Where Will I Find Printed Periodicals?
Most of our magazines, newspapers, and journals are accessible online through the Library website. Click (below) "Find Journals by Title"
Print journals, magazines, newsletters, and others are on the first floor of the Maxwell Library. (Shelved alphabetically by title).
Print periodicals are generally for in-library use only but you may request copies of articles be sent to you through our Interlibrary Loan/Document Delivery Services.
How Can I tell if a specific article is Peer Reviewed?
Is the article I found peer-reviewed?
- Many databases will allow you to select peer reviewed and may also allow you to narrow your search only to articles (not editorials, conference proceedings, et cetera).
- On the library home page, Under Find, then Databases, Use the database, Ulrich's, search the journal title to verify that the journal is peer-reviewed or refereed, the title will have a little umpire shirt symbol.
- If the journal is online, the journal's About section may say if it is peer-reviewed, refereed or may list the Editors or Editorial Board.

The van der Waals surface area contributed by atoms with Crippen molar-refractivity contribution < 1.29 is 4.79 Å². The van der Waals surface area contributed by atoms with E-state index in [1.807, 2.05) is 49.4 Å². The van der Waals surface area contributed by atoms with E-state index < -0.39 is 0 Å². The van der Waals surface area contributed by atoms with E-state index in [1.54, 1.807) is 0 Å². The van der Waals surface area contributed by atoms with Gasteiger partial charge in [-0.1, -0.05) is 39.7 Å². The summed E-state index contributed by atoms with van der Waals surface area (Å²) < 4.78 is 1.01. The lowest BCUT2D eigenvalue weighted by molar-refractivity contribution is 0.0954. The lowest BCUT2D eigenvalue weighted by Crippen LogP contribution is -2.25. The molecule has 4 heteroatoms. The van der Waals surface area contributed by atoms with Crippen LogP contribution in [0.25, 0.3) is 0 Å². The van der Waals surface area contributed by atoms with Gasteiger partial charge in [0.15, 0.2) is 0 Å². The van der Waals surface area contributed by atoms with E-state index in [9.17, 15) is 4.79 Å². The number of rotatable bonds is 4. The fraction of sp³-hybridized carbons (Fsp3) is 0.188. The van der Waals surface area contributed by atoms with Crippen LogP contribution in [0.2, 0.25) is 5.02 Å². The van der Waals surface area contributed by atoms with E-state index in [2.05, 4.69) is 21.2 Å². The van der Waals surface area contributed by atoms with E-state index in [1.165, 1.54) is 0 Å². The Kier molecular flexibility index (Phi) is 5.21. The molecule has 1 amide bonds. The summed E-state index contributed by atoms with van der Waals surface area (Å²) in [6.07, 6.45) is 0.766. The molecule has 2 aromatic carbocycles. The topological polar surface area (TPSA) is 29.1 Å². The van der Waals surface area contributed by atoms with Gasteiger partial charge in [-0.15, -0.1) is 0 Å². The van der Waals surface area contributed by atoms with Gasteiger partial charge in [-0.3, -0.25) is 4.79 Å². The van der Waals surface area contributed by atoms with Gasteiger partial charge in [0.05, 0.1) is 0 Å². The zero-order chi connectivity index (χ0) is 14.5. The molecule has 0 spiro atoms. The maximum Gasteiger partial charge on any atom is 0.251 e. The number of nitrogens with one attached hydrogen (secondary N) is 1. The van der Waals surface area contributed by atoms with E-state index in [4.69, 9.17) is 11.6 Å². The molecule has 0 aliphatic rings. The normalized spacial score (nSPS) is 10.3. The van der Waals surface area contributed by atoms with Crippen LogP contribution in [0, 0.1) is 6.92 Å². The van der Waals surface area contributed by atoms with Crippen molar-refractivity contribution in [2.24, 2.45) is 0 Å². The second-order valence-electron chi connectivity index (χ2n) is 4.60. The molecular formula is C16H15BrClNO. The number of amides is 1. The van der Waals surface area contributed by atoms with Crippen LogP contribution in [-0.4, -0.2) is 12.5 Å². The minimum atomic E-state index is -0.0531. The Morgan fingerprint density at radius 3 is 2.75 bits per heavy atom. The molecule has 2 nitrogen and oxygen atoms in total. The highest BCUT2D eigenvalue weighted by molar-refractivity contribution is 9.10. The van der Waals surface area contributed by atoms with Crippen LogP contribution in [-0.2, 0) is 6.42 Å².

- Warning: A journal can be refereed/peer-reviewed and include non-peer reviewed articles. Generally if the article is an editorial, news item or short communication, it's not been peer-review.
Detailed information on more than 300,000 periodicals of all types: academic and scholarly journals, e-journals, peer-reviewed titles, popular magazines, newspapers, newsletters, and more. Data points include ISSN, publisher, language, subject, abstracting and indexing coverage, full-text coverage, tables of contents, and reviews written by librarians.
Where Do I Look for Peer-Reviewed Articles?
Most of our databases allow users to limit their searches to "scholarly" or "peer-reviewed" journals. An alphabetical listing of the Library's databases is on the Library Home Page under Find; then Databases. Select a database to search, then limit the search by clicking on the check box that allows for limiting the search to scholarly (Peer-reviewed journals). Some advance searches allow you to limit your search to document type too.
Do You Have Any Other Suggestions for Me?
Are there Other Sources that May Help Me?
A print copy of a journal and/or the journal's website may also include information regarding it's status as being peer reviewed. Instructions about requirements for submissions to the journal may also add further information.